The school's Annual Rummage Sale began during World War II and ran for 65 years, with the first event raising over $8,000. The event grew so large it was eventually moved to the Portland Expo Center. The last event was held in 2009.[33][34][30]

Faculty sexual assault and misconduct allegationsEdit

Beginning in 2017, several former students began writing about sexual abuse by faculty on social media. Coinciding with the Me Too movement, the number of accounts increased, prompting the school to commission an investigation in October 2019.[35]

The investigation issued a report on November 11, 2019. It found that at least 21 Catlin Gabel faculty had taken advantage of their positions at the school in committing various degrees of sexual impropriety. This ranged from the rape of a 6th grade minor to generally inappropriate behavior and relationships between faculty and students that went back as early as the 1960s and was recorded occurring as recently as 2016.[36] In December 2019, the Washington County Sheriff's Department opened a criminal investigation of the school.[37] In January 2020, The Oregonian documented allegations by over 15 former students from age 21 to 61.[35] Six more former students sued the school in April 2020 saying they were fondled, groped, and sexually abused by former teachers Richardson Shoemaker, Robert Ashe, Art Leo and Sam Crawley.[38] A total of 16 former students have filed suit against Catlin Gabel.[39]

Notable alumniEdit


  1. ^ "Oregon School Directory 2008-09" (PDF). Oregon Department of Education. p. 139. Archived from the original (PDF) on 2011-05-26. Retrieved May 28, 2009.
  2. ^ a b "Catlin Gabel School". National Center for Education Statistics, Institute of Education Sciences. Archived from the original on December 24, 2014. Retrieved December 24, 2014.
  3. ^ a b c "Catlin Gabel". Retrieved November 18, 2017.
  4. ^[permanent dead link]
  5. ^ "Tuition and Financial Assistance". Catlin Gabel. Retrieved 20 March 2021.
  6. ^ Crombie, Noelle (11 March 2021). "No charges in Catlin Gabel sex abuse scandal, Washington County DA concludes". The Oregonian.
  7. ^ "About Catlin Gabel". Catlin Gabel. Catlin Gabel School. Retrieved 5 January 2021.
  8. ^ a b c d e f g h Ted Kaye. "Catlin Gabel School". The Oregon Encyclopedia.
  9. ^ "Hillside Community Center". The City of Portland. Retrieved January 9, 2018.
  10. ^ Ted Kaye. "Catlin Gabel School". The Oregon Encyclopedia.
  11. ^ "Malone Scholars Program". Malone Family Foundation. Retrieved July 23, 2017.
  12. ^ "About Catlin Gabel". Catlin Gabel. Catlin Gabel School. Retrieved 5 January 2021.
  13. ^ "Catlin Gabel Beginning and Lower School". Catlin Gabel. Catlin Gabel School. Retrieved 6 January 2021.
  14. ^ "161 Students From Across the Country Named 2017 U.S. Presidential Scholars". U.S. Department of Education. U.S. Department of Education. Retrieved 6 January 2021.
  15. ^ "161 Students From Across the Country Named 2018 U.S. Presidential Scholars". U.S. Department of Education. U.S. Department of Education. Retrieved 6 January 2021.
  16. ^ "161 Students from Across the Country Named 2019 U.S. Presidential Scholars". U.S. Department of Education. U.S. Department of Education. Retrieved 6 January 2021.
  17. ^ "U.S. Secretary of Education Betsy DeVos Names 161 Students as 2020 U.S. Presidential Scholars". U.S. Department of Education. U.S. Department of Education. Retrieved 6 January 2021.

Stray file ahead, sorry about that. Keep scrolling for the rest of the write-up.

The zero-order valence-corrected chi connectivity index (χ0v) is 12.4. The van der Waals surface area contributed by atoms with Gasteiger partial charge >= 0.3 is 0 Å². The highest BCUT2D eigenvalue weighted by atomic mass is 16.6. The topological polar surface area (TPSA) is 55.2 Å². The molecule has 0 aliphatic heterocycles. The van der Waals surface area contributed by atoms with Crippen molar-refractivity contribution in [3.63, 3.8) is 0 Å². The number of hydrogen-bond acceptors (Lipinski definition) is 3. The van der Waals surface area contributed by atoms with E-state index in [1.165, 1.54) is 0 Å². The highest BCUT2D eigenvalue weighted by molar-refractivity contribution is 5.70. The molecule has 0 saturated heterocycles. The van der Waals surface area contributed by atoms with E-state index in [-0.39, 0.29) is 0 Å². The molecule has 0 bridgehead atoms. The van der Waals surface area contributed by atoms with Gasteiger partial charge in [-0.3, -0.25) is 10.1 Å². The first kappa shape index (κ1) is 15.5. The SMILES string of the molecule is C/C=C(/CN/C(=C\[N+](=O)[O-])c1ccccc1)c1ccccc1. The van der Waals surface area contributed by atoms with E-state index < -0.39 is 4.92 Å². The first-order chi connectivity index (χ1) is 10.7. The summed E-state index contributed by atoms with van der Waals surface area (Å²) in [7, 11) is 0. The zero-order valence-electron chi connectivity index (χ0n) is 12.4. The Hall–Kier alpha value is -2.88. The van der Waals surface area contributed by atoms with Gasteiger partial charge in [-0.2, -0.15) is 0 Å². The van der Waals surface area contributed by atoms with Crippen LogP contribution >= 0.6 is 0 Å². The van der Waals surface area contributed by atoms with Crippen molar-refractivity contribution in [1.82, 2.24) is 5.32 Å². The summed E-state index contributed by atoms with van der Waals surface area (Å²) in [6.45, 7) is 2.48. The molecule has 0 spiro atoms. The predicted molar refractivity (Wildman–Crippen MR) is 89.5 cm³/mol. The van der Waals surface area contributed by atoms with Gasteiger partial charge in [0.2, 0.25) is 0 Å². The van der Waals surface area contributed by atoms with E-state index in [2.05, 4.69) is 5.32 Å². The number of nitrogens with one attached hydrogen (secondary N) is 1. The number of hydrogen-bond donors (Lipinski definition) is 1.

18. ^ "Student among top 10 in science talent search". Pamplin Media Group. Pamplin Media Group. Retrieved 6 January 2021.
  19. ^ "Valerie Ding - Catlin Gabel - The Oregonian 2015 Academic Achievers". Oregon Live. The Oregonian. Retrieved 6 January 2021.
  20. ^ "Intel ISEF 2010 Grand Awards Ceremony" (PDF). Society for Science. Society for Science. Retrieved 6 January 2021.
  21. ^ "Explore Catlin Gabel School". Niche. Retrieved 2020-10-11.
  22. ^ "Home". Team 1540 - The Flaming Chickens. Retrieved November 18, 2017.
  23. ^ Allyn, Bobby (March 12, 2011). "Catlin Gabel School takes state mock trial title for second year; not all participants have attorney ambitions". The Oregonian. Retrieved February 16, 2015.
  24. ^ Toshio Suzuki (November 22, 2009). "OES edges rival Catlin Gabel for fourth title in five seasons". Retrieved November 18, 2017.
  25. ^ "OSAA - Activities". Retrieved 2020-11-12.
  26. ^ "OSAA - Activities". Retrieved 2020-11-12.
  27. ^ a b c Shawn, Eric (May 9, 2010). "Caitlin Gabel Food –– a focus on food". The Journal of Sustainability Education.
  28. ^ Marmion, Natali (June 1, 2016). "Kids doing good stuff: Banning the bottles at school to help the environment". KATU.
  29. ^ "Catlin Gabel Habitat Restoration". Retrieved March 12, 2020.
  30. ^ a b "A brief history of Catlin Gabel School and its traditions". CatlinSpeak. Retrieved 2020-10-08.
  31. ^ "Art Performances". Retrieved 2021-03-20.
  32. ^ "Reflections on the School Chapter's relevance today as an evolving tradition". CatlinSpeak. Retrieved 2020-10-08.
  33. ^ Kaye, Ted (April 19, 2019). "Catlin Gabel School". Oregon Encyclopedia. Oregon Historical Society. Retrieved February 12, 2021.
  34. ^ Effinger, Anthony (November 28, 2020). "Tektronix Planted the Silicon Forest. Tami Newcombe Plans to Keep the Trees Growing". Willamette Week. Retrieved March 3, 2021.
  35. ^ a b Manning, Jeff (January 11, 2020). "Catlin Gabel's dirty secret: Former students go public for first time about private school's dark side". The Oregonian. Retrieved January 13, 2020.
  37. ^ Manning, Jeff (December 20, 2019). "Catlin Gabel sex abuse scandal escalates as sheriff's office opens criminal investigation". The Oregonian. Retrieved January 13, 2020.
  38. ^ Oregonian/OregonLive, Jeff Manning | The (2020-04-29). "Six more former Catlin Gabel students claim they were sexually abused by their teachers". oregonlive. Retrieved 2020-06-17.
  39. ^ "Six More Catlin Gabel Students File Lawsuits". KXL. 2020-04-30. Retrieved 2020-06-17.
  40. ^ "Portland Rites Of Interest". Statesman Journal. Salem, Oregon. August 9, 1945. p. 6 – via
  41. ^ "Advice to the Class of 2018". Catlin Gabel. Retrieved 23 June 2020.

External linksEdit